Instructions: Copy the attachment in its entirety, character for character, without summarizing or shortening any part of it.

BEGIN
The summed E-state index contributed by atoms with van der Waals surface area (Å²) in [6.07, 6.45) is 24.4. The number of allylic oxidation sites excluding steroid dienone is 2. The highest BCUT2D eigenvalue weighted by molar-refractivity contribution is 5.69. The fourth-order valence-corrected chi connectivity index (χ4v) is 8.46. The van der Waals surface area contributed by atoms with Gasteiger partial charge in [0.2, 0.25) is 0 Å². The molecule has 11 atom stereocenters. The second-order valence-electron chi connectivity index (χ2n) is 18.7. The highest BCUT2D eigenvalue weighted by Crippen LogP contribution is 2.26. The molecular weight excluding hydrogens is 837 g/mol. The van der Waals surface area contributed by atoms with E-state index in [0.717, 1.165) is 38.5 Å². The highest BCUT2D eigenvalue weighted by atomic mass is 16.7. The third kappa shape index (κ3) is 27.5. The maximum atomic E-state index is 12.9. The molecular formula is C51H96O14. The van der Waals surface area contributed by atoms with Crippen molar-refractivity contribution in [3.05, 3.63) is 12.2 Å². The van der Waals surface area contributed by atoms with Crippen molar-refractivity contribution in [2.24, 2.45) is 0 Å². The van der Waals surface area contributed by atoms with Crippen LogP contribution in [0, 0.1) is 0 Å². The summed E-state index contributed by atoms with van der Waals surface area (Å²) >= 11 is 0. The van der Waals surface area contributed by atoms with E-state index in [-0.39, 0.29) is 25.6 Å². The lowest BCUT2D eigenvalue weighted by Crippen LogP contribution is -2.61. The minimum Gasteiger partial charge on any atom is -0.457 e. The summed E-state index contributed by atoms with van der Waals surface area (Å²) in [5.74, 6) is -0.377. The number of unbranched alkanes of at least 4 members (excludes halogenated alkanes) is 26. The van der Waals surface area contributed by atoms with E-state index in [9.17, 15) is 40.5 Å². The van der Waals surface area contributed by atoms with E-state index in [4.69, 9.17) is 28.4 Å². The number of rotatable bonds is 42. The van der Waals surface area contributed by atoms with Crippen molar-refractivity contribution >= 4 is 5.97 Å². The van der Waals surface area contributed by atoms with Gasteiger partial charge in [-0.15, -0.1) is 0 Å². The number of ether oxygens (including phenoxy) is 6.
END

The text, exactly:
The summed E-state index contributed by atoms with van der Waals surface area (Å²) in [6.07, 6.45) is 24.4. The number of allylic oxidation sites excluding steroid dienone is 2. The highest BCUT2D eigenvalue weighted by molar-refractivity contribution is 5.69. The fourth-order valence-corrected chi connectivity index (χ4v) is 8.46. The van der Waals surface area contributed by atoms with Gasteiger partial charge in [0.2, 0.25) is 0 Å². The molecule has 11 atom stereocenters. The second-order valence-electron chi connectivity index (χ2n) is 18.7. The highest BCUT2D eigenvalue weighted by Crippen LogP contribution is 2.26. The molecular weight excluding hydrogens is 837 g/mol. The van der Waals surface area contributed by atoms with E-state index in [0.717, 1.165) is 38.5 Å². The highest BCUT2D eigenvalue weighted by atomic mass is 16.7. The third kappa shape index (κ3) is 27.5. The maximum atomic E-state index is 12.9. The molecular formula is C51H96O14. The van der Waals surface area contributed by atoms with Crippen molar-refractivity contribution in [3.05, 3.63) is 12.2 Å². The van der Waals surface area contributed by atoms with Crippen molar-refractivity contribution in [2.24, 2.45) is 0 Å². The van der Waals surface area contributed by atoms with Crippen LogP contribution in [0, 0.1) is 0 Å². The summed E-state index contributed by atoms with van der Waals surface area (Å²) >= 11 is 0. The van der Waals surface area contributed by atoms with E-state index in [-0.39, 0.29) is 25.6 Å². The lowest BCUT2D eigenvalue weighted by Crippen LogP contribution is -2.61. The minimum Gasteiger partial charge on any atom is -0.457 e. The summed E-state index contributed by atoms with van der Waals surface area (Å²) in [5.74, 6) is -0.377. The number of unbranched alkanes of at least 4 members (excludes halogenated alkanes) is 26. The van der Waals surface area contributed by atoms with E-state index in [9.17, 15) is 40.5 Å². The van der Waals surface area contributed by atoms with E-state index in [4.69, 9.17) is 28.4 Å². The number of rotatable bonds is 42. The van der Waals surface area contributed by atoms with Crippen molar-refractivity contribution >= 4 is 5.97 Å². The van der Waals surface area contributed by atoms with Gasteiger partial charge in [-0.15, -0.1) is 0 Å². The number of ether oxygens (including phenoxy) is 6.